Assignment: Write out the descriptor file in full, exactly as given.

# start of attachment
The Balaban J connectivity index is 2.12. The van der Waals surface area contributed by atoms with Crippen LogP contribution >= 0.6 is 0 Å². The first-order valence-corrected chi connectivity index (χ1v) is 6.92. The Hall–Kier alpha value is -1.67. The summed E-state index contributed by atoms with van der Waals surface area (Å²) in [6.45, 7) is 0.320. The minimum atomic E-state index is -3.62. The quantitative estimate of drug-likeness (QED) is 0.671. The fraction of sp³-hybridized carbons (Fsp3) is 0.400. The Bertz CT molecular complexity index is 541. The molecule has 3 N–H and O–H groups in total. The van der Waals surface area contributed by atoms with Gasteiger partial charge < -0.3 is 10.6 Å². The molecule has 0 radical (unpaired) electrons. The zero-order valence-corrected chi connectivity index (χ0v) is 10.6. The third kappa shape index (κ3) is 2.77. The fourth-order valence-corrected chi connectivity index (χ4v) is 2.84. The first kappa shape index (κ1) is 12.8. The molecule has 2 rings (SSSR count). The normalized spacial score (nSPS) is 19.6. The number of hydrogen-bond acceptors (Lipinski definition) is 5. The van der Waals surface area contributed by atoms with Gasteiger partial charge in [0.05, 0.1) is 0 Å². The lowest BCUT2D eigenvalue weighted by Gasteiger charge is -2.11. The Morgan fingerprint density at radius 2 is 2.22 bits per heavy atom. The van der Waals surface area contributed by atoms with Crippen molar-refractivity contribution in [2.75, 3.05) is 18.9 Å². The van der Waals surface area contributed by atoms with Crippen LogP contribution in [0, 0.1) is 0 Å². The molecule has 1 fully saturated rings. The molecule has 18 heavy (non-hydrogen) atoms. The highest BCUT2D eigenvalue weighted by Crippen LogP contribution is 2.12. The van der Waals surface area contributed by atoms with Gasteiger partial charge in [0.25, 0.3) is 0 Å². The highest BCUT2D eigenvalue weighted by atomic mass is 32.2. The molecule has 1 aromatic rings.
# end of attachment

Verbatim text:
The Balaban J connectivity index is 2.12. The van der Waals surface area contributed by atoms with Crippen LogP contribution >= 0.6 is 0 Å². The first-order valence-corrected chi connectivity index (χ1v) is 6.92. The Hall–Kier alpha value is -1.67. The summed E-state index contributed by atoms with van der Waals surface area (Å²) in [6.45, 7) is 0.320. The minimum atomic E-state index is -3.62. The quantitative estimate of drug-likeness (QED) is 0.671. The fraction of sp³-hybridized carbons (Fsp3) is 0.400. The Bertz CT molecular complexity index is 541. The molecule has 3 N–H and O–H groups in total. The van der Waals surface area contributed by atoms with Gasteiger partial charge < -0.3 is 10.6 Å². The molecule has 0 radical (unpaired) electrons. The zero-order valence-corrected chi connectivity index (χ0v) is 10.6. The third kappa shape index (κ3) is 2.77. The fourth-order valence-corrected chi connectivity index (χ4v) is 2.84. The first kappa shape index (κ1) is 12.8. The molecule has 2 rings (SSSR count). The normalized spacial score (nSPS) is 19.6. The number of hydrogen-bond acceptors (Lipinski definition) is 5. The van der Waals surface area contributed by atoms with Gasteiger partial charge in [0.05, 0.1) is 0 Å². The lowest BCUT2D eigenvalue weighted by Gasteiger charge is -2.11. The Morgan fingerprint density at radius 2 is 2.22 bits per heavy atom. The van der Waals surface area contributed by atoms with Crippen molar-refractivity contribution in [2.75, 3.05) is 18.9 Å². The van der Waals surface area contributed by atoms with Crippen LogP contribution in [0, 0.1) is 0 Å². The molecule has 1 fully saturated rings. The molecule has 18 heavy (non-hydrogen) atoms. The highest BCUT2D eigenvalue weighted by Crippen LogP contribution is 2.12. The van der Waals surface area contributed by atoms with Gasteiger partial charge in [0.25, 0.3) is 0 Å². The highest BCUT2D eigenvalue weighted by atomic mass is 32.2. The molecule has 1 aromatic rings.